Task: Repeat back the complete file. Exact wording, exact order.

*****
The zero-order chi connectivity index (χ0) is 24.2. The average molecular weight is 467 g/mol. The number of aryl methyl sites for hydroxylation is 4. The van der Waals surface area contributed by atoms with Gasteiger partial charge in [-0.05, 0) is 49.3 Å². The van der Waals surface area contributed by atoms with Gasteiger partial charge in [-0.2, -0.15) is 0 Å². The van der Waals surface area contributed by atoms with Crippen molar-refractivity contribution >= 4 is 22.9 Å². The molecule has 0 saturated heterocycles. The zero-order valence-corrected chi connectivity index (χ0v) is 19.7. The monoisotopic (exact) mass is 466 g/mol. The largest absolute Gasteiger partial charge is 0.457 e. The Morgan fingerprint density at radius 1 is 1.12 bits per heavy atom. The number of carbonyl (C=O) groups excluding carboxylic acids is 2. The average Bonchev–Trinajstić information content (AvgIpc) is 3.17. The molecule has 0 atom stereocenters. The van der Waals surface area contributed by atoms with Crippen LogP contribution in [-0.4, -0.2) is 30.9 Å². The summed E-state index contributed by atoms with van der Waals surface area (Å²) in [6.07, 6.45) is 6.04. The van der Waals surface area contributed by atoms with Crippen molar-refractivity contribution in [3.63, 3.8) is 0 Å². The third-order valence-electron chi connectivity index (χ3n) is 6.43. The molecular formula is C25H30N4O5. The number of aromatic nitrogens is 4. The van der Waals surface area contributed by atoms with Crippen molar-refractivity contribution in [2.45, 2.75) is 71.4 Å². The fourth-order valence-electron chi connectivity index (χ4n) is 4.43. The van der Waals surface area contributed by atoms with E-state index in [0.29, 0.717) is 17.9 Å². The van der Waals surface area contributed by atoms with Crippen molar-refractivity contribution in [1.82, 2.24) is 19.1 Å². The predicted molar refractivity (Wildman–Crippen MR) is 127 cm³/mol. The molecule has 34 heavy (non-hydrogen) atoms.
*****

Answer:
The zero-order chi connectivity index (χ0) is 24.2. The average molecular weight is 467 g/mol. The number of aryl methyl sites for hydroxylation is 4. The van der Waals surface area contributed by atoms with Gasteiger partial charge in [-0.05, 0) is 49.3 Å². The van der Waals surface area contributed by atoms with Gasteiger partial charge in [-0.2, -0.15) is 0 Å². The van der Waals surface area contributed by atoms with Crippen molar-refractivity contribution >= 4 is 22.9 Å². The molecule has 0 saturated heterocycles. The zero-order valence-corrected chi connectivity index (χ0v) is 19.7. The monoisotopic (exact) mass is 466 g/mol. The largest absolute Gasteiger partial charge is 0.457 e. The Morgan fingerprint density at radius 1 is 1.12 bits per heavy atom. The number of carbonyl (C=O) groups excluding carboxylic acids is 2. The average Bonchev–Trinajstić information content (AvgIpc) is 3.17. The molecule has 0 atom stereocenters. The van der Waals surface area contributed by atoms with Crippen LogP contribution in [-0.4, -0.2) is 30.9 Å². The summed E-state index contributed by atoms with van der Waals surface area (Å²) in [6.07, 6.45) is 6.04. The van der Waals surface area contributed by atoms with Crippen molar-refractivity contribution in [3.63, 3.8) is 0 Å². The third-order valence-electron chi connectivity index (χ3n) is 6.43. The molecular formula is C25H30N4O5. The number of aromatic nitrogens is 4. The van der Waals surface area contributed by atoms with Crippen molar-refractivity contribution in [2.45, 2.75) is 71.4 Å². The fourth-order valence-electron chi connectivity index (χ4n) is 4.43. The van der Waals surface area contributed by atoms with E-state index in [0.29, 0.717) is 17.9 Å². The van der Waals surface area contributed by atoms with Crippen molar-refractivity contribution in [1.82, 2.24) is 19.1 Å². The predicted molar refractivity (Wildman–Crippen MR) is 127 cm³/mol. The molecule has 34 heavy (non-hydrogen) atoms.